So yes, I have been saying this for years – our teacher to staff ratio looks questionable.

By the way, the Jim Waters item wasn’t included to establish when I started talking about this issue. It was included to show that Prichard wasn’t terribly receptive in 2005.

Susan Writes: “Over there, my post was about staff numbers in proportion to enrollment.

Over here, the relevant part of Jim's piece is about teacher numbers in proportion to other staff.”


I don’t see an issue here. Both analyses, which are based on closely related data, point to the same basic issue. Regardless of how you slice the data, the results indicate that staffing in Kentucky’s schools looks out of line. While you use a somewhat different approach to analyze the numbers, your work still leads to the same ultimate conclusion. Actually, your added analysis makes our original case that much stronger, and I’m glad you added it to the discussion.

Susan Writes: "Over there, my comment was as follows:

‘Those differences invite some discussion. I’m not arguing that Kentucky should staff schools to those averages. There may be important benefits to what we do differently, and our students may have different needs. I do think, though, that this is an interesting mirror to look in, inviting us to think about how we currently staff public education.’

Over here, you report:

‘Susan Weston now raises concerns that Kentucky seems to have overstaffing problems in its public schools.’"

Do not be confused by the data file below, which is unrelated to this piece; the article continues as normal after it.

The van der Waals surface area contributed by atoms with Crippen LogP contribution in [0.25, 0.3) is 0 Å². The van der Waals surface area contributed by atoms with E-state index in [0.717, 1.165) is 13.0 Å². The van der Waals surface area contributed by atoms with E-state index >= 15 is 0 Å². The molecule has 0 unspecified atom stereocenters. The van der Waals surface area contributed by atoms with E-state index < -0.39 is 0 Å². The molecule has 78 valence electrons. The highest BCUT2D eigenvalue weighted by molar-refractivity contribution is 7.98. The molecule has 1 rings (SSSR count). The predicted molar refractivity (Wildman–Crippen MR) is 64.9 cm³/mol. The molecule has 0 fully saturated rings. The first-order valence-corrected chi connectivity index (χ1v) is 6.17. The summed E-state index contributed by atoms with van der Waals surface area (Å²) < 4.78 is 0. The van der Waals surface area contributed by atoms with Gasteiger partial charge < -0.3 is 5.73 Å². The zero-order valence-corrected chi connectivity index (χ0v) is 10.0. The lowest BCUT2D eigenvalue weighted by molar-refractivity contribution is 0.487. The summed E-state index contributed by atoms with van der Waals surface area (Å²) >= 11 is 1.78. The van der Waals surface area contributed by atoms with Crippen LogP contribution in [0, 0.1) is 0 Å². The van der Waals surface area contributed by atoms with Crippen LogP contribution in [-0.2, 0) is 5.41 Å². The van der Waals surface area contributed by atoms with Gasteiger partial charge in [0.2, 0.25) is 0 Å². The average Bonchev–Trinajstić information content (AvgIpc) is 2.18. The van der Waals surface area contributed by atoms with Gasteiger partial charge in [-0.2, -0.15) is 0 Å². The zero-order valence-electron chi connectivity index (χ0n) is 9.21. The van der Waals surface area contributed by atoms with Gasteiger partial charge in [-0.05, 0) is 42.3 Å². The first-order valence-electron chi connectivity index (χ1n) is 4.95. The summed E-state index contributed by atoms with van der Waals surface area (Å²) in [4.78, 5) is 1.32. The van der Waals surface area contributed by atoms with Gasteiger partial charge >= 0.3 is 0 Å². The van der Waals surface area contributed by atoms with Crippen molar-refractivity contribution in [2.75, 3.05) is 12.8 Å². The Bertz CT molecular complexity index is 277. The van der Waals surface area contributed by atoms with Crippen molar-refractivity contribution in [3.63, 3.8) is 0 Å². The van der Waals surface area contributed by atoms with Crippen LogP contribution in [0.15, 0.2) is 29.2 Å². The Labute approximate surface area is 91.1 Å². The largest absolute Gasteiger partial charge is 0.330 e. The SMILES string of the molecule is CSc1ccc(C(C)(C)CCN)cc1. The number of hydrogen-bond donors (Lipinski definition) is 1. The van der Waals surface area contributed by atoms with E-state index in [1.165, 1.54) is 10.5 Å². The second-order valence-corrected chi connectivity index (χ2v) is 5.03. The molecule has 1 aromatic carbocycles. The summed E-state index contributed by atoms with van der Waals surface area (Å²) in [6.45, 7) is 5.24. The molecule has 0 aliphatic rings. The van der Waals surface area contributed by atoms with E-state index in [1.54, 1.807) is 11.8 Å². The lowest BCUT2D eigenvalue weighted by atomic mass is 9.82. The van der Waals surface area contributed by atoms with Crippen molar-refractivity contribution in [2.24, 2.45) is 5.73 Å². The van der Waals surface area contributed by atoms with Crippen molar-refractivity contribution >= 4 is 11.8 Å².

I don’t think my summation of your comments is out of line. To “invite some discussion” certainly implies there is a level of concern; otherwise, why would you even bother to raise the issue and indicate we should take the time and expense to look into it?

Also, please note my use of the tentative word, “seems,” in my discussion of your comments. I think that reasonably captures your somewhat circumspect view of your own rather compelling data.

Finally, don’t forget that I link back to your article so that people can see exactly what you said and form their own opinions. In the days of the Web, this is a different deal from just putting a reference in a footnote. You don’t have to go to the library to hunt down the reference – it’s only a mouse click away. Our readers can check what you said for themselves and form their own opinions.

That’s why I value Blogging. Everyone can get involved in the issues – in real time. You and I are going to disagree from time to time on interpretations, but with both our sets of analyses readily available to the public, our readers now can finally hear all sides of the argument and form a much better understanding of the issues.

In this particular case, I think a lot of people are going to look at what both of us have written and see that there is cause for concern about Kentucky’s school staffing. That is going to help get a research project started, which is what I think you and I both favor.

The bottom line is that in these days of tight funding, if we have inefficiencies in our schools, we need to figure that out and make changes. Our students and taxpayers both deserve no less.